Greek authorities have halted international postal deliveries for 48 hours in the wake of a militant bombing campaign.
At least 11 mail bombs were sent to embassies in Athens yesterday, while devices were also sent to the offices of French PM Nicolas Sarkozy and his German counterpart Angela Merkel.
Another addressed to Italian premier Silvio Berlusconi was discovered on a plane forced into an emergency landing at Bologna last night.
The airport was closed for several hours after the TNT cargo craft was asked to deviate when company officials back in Greece realised there was a suspect package aboard.
A ‘little flame sparked’ when bomb experts opened the parcel.
Greek militant groups are suspected of mounting the unprecedented two-day wave of attacks. If that is confirmed, it would mark a dramatic escalation for organisations that have never before attempted to strike targets abroad.
Packages were also directed to the embassies of Bulgaria, Russia, Germany, Switzerland, Mexico, Chile, the Netherlands and Belgium.
The attacks began Monday when a mail bomb addressed to the Mexican embassy exploded at a delivery service in central Athens, lightly wounding one worker.
Police arrested two men in their twenties shortly after the blast. They were allegedly carrying mail bombs addressed to Sarkozy and the Belgian Embassy, along with handguns and bullets in waist pouches.
The two – Panagiotis Argyros, 22 and Gerasimos Tsakalos, 24, were charged with terrorism-related offenses. Both refused to cooperate with authorities, declining to give their names and claiming to be political prisoners.
Police say Argyros was already wanted for alleged membership in a radical group called Conspiracy Nuclei of Fire, which has carried out crude arson and small bomb attacks in the past.
The German chancellory was evacuated yesterday afternoon after one suspect package arrived at Angela Merkel’s office. It was unclear whether the bomb sent to Germany was delivered by land or air.
‘If they have been flown, then it rather begs the question whether European freight air security is up to muster at all,’ said UK-based aviation security consultant Chris Yates.
But transportation industry officials also said there are few if any security checks on packages transported within the European Union by road or rail.
‘Once they’re in Europe, the goods are free to move around,’ said Robert Windsor, manager of trade services at the British International Freight Association.
UPS, which transports mail in Europe both by ground and air, said it was aware of reports it had delivered the package to Germany but could not confirm them.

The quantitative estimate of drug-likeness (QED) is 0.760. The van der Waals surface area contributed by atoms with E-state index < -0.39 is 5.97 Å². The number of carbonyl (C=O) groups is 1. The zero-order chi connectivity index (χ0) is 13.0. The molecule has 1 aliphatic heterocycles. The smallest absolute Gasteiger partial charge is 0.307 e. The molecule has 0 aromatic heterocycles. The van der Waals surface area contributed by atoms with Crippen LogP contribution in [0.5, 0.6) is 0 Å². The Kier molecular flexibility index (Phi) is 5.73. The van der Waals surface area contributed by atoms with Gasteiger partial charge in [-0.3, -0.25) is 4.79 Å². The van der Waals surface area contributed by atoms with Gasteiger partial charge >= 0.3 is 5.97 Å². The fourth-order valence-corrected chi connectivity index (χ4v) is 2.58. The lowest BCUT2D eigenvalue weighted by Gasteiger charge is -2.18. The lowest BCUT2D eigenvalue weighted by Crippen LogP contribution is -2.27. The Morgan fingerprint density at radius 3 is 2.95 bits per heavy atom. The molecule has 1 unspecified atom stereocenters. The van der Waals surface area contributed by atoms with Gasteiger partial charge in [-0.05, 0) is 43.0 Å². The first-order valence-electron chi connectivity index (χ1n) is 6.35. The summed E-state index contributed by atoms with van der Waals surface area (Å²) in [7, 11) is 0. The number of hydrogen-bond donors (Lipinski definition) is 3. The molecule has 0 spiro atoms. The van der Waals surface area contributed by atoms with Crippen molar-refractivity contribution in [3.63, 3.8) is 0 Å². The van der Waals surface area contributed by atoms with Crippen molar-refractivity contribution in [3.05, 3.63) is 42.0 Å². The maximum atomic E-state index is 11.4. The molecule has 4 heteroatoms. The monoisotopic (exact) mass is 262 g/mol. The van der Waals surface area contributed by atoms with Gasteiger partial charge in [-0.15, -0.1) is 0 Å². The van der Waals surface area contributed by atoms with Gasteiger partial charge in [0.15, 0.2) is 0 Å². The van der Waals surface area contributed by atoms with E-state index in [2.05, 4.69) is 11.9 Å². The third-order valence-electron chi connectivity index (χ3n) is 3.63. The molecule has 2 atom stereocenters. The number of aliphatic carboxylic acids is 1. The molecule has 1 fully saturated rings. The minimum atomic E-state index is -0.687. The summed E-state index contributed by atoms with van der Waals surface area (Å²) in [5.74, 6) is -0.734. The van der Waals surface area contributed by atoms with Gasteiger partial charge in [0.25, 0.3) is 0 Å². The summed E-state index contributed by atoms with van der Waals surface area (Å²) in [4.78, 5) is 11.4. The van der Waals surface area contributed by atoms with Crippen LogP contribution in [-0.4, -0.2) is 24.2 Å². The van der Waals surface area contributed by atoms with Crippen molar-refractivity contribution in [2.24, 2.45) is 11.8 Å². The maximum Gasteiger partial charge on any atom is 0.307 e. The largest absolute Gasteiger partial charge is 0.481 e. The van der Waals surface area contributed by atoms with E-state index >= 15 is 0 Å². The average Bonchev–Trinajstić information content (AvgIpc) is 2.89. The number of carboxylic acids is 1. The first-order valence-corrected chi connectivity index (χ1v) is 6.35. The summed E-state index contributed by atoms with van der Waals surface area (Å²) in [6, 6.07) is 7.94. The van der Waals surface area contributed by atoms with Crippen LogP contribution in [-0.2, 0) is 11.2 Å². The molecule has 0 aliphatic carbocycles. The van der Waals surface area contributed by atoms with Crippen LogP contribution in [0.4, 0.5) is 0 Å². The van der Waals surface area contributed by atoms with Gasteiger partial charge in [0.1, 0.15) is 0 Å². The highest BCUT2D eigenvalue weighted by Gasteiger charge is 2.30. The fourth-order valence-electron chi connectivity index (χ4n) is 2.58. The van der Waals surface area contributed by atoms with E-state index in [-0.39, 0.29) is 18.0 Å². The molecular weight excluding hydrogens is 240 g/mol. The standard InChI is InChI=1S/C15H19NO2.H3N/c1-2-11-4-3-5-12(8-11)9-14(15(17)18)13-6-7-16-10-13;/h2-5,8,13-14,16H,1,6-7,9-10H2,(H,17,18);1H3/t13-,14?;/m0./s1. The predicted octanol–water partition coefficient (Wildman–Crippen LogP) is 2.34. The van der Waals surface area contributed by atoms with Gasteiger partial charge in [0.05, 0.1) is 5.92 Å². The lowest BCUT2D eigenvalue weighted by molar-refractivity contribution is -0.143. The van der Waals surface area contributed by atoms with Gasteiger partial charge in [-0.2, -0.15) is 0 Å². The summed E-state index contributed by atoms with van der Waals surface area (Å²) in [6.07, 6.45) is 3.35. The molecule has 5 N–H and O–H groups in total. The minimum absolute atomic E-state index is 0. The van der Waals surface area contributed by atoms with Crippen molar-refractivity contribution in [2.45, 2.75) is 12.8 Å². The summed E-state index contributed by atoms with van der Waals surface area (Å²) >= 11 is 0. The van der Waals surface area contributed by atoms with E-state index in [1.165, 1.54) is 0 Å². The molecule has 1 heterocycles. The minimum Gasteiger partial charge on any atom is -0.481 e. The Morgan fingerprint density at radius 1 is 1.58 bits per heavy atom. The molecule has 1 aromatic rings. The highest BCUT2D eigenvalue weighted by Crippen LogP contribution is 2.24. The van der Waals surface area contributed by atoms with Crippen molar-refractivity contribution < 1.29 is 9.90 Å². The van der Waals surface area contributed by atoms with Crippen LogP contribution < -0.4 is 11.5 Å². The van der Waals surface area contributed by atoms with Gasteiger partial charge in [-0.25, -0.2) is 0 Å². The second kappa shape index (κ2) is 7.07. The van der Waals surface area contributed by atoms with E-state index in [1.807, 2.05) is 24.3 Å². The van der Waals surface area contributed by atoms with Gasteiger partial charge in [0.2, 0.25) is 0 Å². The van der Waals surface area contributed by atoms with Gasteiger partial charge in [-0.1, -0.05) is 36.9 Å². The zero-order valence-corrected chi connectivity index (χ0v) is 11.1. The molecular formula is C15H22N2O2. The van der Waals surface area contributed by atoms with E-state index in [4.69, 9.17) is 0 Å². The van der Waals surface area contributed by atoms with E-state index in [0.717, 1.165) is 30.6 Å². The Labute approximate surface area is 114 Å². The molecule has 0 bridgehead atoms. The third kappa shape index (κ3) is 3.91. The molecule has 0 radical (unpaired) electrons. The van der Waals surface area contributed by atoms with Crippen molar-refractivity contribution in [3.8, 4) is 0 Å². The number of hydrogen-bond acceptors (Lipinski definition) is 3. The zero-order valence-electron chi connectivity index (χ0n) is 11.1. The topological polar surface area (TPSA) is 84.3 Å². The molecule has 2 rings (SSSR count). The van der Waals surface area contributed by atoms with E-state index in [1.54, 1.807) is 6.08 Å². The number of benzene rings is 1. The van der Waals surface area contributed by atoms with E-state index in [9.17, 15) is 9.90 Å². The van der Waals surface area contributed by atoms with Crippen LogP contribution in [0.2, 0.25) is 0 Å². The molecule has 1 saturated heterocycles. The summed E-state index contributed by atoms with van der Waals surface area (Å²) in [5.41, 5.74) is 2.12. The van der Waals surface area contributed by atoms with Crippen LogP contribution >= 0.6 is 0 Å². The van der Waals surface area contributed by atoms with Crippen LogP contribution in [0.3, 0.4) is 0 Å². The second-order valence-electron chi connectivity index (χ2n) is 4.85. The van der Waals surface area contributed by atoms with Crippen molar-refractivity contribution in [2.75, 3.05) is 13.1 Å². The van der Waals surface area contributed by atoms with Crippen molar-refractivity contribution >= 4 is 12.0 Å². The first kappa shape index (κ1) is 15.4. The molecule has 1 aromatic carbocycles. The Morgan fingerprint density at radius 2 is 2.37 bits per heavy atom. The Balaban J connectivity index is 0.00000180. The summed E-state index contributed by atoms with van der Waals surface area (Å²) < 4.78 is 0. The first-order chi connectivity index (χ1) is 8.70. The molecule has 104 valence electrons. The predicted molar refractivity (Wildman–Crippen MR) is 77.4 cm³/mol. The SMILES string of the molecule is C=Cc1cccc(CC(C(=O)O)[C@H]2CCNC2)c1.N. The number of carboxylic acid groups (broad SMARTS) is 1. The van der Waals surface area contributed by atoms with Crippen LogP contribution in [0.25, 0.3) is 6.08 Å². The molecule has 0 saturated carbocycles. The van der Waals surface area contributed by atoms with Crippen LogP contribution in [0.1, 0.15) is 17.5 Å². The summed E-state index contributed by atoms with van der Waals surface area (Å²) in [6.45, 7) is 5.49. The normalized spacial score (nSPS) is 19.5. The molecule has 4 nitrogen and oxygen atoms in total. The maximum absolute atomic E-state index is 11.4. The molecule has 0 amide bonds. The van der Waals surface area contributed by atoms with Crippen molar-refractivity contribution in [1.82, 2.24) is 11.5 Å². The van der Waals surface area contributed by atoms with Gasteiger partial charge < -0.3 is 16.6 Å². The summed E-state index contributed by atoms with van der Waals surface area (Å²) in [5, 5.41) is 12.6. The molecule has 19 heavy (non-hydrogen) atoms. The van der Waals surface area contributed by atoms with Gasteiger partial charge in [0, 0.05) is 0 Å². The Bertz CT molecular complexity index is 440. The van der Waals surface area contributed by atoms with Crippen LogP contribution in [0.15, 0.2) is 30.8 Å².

‘We’re working closely with authorities to investigate,’ UPS spokesman Norman Black said by e-mail.
Sarkozy added: ‘The threat is very serious. We are extremely vigilant and I am following it very closely.
Bombs addressed to embassies and state leaders were not likely to reach their intended targets, said Andrew Silke, Director Terrorism Studies at the University of East London. But the bombers probably achieved their aim by generating worldwide publicity.
‘If they had just left the devices on the streets of Athens it wouldn’t have got nearly anything like the attention it got internationally,’ Silke said. ‘This happening so close to the Yemeni attempt to get bombs into the United States means it probably has more of a resonance that it would otherwise.’
Mail bombs are also easy to put together, he noted.
‘It’s a very simple way to cause an awful lot of disruption,’ Silke said. ‘The devices are usually very simple to make. The ingredients needed to make them are cheap.’
He added: ‘I wouldn’t be surprised if this would lead to a significant increase in this type of attacks in the coming months.’
No connection has been made to the mail bombs from Yemen that were found on aircraft in Britain and Dubai, and Greek authorities are focusing on domestic groups.
Radical groups have long been active in Greece. After a few years of relative quiet, such groups stepped up attacks following riots that hit Greek cities in December 2008, sparked by the deadly police shooting of a teenager in Athens.
Four people have been killed in bombings or shooting attacks since 2009.
Much of the unrest harks back to the sharp postwar divide between right and left, which led to a civil war and a seven-year military dictatorship.
Although a student uprising succeeded in ending military rule in 1974, tensions remain between Greece’s security establishment and a phalanx of deeply entrenched leftist groups that often protest against globalization and U.S. foreign policy in the Middle East and elsewhere.
The government condemned the attacks, vowing to catch the culprits.
‘We stand firm, unyielding against anyone who tries, in vain, with terrorist actions to disrupt social peace and harm our country’s image internationally during a particularly difficult time,’ Prime Minister George Papandreou said.
The country is in the midst of a debt crisis, and only avoided bankruptcy in May after securing billions of euros in emergency loans from its European partners – led by Germany – and the International Monetary Fund. In exchange, the government made painful spending cuts, slashing pensions and salaries and hiking taxes.
The cuts have led to a backlash of anger from workers who have seen their income cut and spending power curtailed.
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